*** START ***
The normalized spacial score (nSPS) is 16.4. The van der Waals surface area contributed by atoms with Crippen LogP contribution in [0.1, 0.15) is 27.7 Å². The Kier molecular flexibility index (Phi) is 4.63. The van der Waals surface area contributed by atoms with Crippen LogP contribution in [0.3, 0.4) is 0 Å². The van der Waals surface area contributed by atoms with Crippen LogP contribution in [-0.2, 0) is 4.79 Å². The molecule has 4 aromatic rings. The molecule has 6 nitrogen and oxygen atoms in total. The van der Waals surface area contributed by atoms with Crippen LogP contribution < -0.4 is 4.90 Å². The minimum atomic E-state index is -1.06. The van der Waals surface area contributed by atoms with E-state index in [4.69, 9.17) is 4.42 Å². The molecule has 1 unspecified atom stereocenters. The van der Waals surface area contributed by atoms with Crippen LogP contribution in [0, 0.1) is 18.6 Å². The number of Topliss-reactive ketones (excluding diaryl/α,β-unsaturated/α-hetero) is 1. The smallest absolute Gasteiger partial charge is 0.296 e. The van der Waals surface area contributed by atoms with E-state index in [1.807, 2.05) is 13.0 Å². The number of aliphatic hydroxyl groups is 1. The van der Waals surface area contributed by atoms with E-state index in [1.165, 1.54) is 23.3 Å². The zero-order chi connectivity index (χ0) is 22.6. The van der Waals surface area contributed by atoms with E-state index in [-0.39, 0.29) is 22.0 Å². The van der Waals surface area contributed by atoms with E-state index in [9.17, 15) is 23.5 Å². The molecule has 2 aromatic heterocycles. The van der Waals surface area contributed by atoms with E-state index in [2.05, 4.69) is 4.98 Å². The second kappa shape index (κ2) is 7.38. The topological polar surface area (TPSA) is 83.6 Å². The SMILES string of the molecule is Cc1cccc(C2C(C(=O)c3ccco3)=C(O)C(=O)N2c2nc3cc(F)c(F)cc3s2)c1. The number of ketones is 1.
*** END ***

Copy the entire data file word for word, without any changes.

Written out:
The normalized spacial score (nSPS) is 16.4. The van der Waals surface area contributed by atoms with Crippen LogP contribution in [0.1, 0.15) is 27.7 Å². The Kier molecular flexibility index (Phi) is 4.63. The van der Waals surface area contributed by atoms with Crippen LogP contribution in [0.3, 0.4) is 0 Å². The van der Waals surface area contributed by atoms with Crippen LogP contribution in [-0.2, 0) is 4.79 Å². The molecule has 4 aromatic rings. The molecule has 6 nitrogen and oxygen atoms in total. The van der Waals surface area contributed by atoms with Crippen LogP contribution < -0.4 is 4.90 Å². The minimum atomic E-state index is -1.06. The van der Waals surface area contributed by atoms with E-state index in [4.69, 9.17) is 4.42 Å². The molecule has 1 unspecified atom stereocenters. The van der Waals surface area contributed by atoms with Crippen LogP contribution in [0, 0.1) is 18.6 Å². The number of Topliss-reactive ketones (excluding diaryl/α,β-unsaturated/α-hetero) is 1. The smallest absolute Gasteiger partial charge is 0.296 e. The van der Waals surface area contributed by atoms with E-state index in [1.807, 2.05) is 13.0 Å². The number of aliphatic hydroxyl groups is 1. The van der Waals surface area contributed by atoms with E-state index in [1.165, 1.54) is 23.3 Å². The zero-order chi connectivity index (χ0) is 22.6. The van der Waals surface area contributed by atoms with E-state index in [-0.39, 0.29) is 22.0 Å². The van der Waals surface area contributed by atoms with E-state index in [9.17, 15) is 23.5 Å². The molecule has 2 aromatic heterocycles. The van der Waals surface area contributed by atoms with E-state index in [2.05, 4.69) is 4.98 Å². The second kappa shape index (κ2) is 7.38. The topological polar surface area (TPSA) is 83.6 Å². The SMILES string of the molecule is Cc1cccc(C2C(C(=O)c3ccco3)=C(O)C(=O)N2c2nc3cc(F)c(F)cc3s2)c1. The number of ketones is 1.